Kubernetes 1.25: KMS V2 Improvements
Authors: Anish Ramasekar, Rita Zhang, Mo Khan, and Xander Grzywinski (Microsoft)
With Kubernetes v1.25, SIG Auth is introducing a new
v2alpha1 version of the Key Management Service (KMS) API. There are a lot of improvements in the works, and we're excited to be able to start down the path of a new and improved KMS!
What is KMS?
One of the first things to consider when securing a Kubernetes cluster is encrypting persisted API data at rest. KMS provides an interface for a provider to utilize a key stored in an external key service to perform this encryption.
Encryption at rest using KMS v1 has been a feature of Kubernetes since version v1.10, and is currently in beta as of version v1.12.
What’s new in
While the original v1 implementation has been successful in helping Kubernetes users encrypt etcd data, it did fall short in a few key ways:
- Performance: When starting a cluster, all resources are serially fetched and decrypted to fill the
kube-apiservercache. When using a KMS plugin, this can cause slow startup times due to the large number of requests made to the remote vault. In addition, there is the potential to hit API rate limits on external key services depending on how many encrypted resources exist in the cluster.
- Key Rotation: With KMS v1, rotation of a key-encrypting key is a manual and error-prone process. It can be difficult to determine what encryption keys are in-use on a cluster.
- Health Check & Status: Before the KMS v2 API, the
kube-apiserverwas forced to make encrypt and decrypt calls as a proxy to determine if the KMS plugin is healthy. With cloud services these operations usually cost actual money with cloud service. Whatever the cost, those operations on their own do not provide a holistic view of the service's health.
- Observability: Without some kind of trace ID, it's has been difficult to correlate events found in the various logs across
kube-apiserver, KMS, and KMS plugins.
The KMS v2 enhancement attempts to address all of these shortcomings, though not all planned features are implemented in the initial alpha release. Here are the improvements that arrived in Kubernetes v1.25:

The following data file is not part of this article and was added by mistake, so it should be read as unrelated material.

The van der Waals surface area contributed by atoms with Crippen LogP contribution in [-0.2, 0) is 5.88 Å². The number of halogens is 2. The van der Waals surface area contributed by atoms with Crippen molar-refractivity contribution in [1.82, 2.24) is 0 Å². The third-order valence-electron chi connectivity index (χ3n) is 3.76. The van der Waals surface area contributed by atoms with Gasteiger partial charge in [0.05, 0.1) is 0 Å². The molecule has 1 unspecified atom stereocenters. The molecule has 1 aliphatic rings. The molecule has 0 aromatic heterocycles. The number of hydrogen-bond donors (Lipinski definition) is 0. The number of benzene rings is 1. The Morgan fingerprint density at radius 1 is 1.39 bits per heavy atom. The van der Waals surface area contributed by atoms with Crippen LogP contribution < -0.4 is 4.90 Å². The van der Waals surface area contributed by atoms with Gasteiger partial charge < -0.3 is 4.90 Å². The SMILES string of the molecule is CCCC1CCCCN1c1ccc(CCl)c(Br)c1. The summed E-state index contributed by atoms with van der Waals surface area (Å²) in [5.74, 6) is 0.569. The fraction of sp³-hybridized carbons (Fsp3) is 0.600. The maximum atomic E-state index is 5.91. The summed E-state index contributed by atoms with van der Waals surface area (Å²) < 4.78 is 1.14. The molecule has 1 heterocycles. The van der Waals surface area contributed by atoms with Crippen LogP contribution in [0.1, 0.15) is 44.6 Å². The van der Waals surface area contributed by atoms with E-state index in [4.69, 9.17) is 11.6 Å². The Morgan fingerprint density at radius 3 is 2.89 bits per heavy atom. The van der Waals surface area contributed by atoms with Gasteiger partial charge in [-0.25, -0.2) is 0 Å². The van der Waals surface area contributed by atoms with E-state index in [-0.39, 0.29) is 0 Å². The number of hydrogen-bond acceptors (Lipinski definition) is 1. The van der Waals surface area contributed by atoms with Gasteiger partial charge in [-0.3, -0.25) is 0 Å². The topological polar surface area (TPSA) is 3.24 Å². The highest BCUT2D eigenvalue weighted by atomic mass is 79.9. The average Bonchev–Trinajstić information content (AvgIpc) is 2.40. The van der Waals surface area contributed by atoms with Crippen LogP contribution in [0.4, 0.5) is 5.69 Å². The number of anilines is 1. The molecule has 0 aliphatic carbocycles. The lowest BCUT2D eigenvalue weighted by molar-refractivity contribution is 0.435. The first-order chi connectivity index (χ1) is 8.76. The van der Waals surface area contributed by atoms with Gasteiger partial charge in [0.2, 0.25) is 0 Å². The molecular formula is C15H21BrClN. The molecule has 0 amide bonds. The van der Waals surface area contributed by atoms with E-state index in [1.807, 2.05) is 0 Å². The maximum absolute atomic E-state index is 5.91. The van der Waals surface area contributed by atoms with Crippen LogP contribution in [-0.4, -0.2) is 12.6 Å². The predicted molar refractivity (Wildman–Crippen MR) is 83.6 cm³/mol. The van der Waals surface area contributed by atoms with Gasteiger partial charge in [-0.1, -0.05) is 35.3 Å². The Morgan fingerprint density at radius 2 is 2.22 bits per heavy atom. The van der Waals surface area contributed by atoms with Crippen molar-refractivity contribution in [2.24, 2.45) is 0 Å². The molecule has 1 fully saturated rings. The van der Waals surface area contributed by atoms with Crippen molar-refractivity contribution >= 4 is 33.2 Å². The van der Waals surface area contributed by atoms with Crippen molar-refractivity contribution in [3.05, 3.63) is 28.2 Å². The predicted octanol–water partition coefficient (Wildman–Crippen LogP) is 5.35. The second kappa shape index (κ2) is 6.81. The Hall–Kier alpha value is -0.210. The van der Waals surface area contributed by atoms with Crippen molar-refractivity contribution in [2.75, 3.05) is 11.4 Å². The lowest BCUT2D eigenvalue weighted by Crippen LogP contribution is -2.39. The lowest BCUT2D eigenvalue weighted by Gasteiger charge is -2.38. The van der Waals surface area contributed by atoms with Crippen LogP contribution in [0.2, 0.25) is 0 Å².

- Support for KMS plugins that use a key hierarchy to reduce network requests made to the remote vault. To learn more, check out the design details for how a KMS plugin can leverage key hierarchy.
- Extra metadata is now tracked to allow a KMS plugin to communicate what key it is currently using with the
kube-apiserver, allowing for rotation without API server restart. Data stored in etcd follows a more standard proto format to allow external tools to observe its state. To learn more, check out the details for metadata.
- A dedicated status API is used to communicate the health of the KMS plugin with the API server. To learn more, check out the details for status API.
- To improve observability, a new
UIDfield is included in
DecryptRequestof the v2 API. The UID is generated for each envelope operation. To learn more, check out the details for observability.
For Kubernetes v1.26, we expect to ship another alpha version. As of right now, the alpha API will be ready to be used by KMS plugin authors. We hope to include a reference plugin implementation with the next release, and you'll be able to try out the feature at that time.
You can learn more about KMS v2 by reading Using a KMS provider for data encryption. You can also follow along on the KEP to track progress across the coming Kubernetes releases.
How to get involved
If you are interested in getting involved in the development of this feature or would like to share feedback, please reach out on the #sig-auth-kms-dev channel on Kubernetes Slack.
You are also welcome to join the bi-weekly SIG Auth meetings, held every-other Wednesday.
This feature has been an effort driven by contributors from several different companies. We would like to extend a huge thank you to everyone that contributed their time and effort to help make this possible.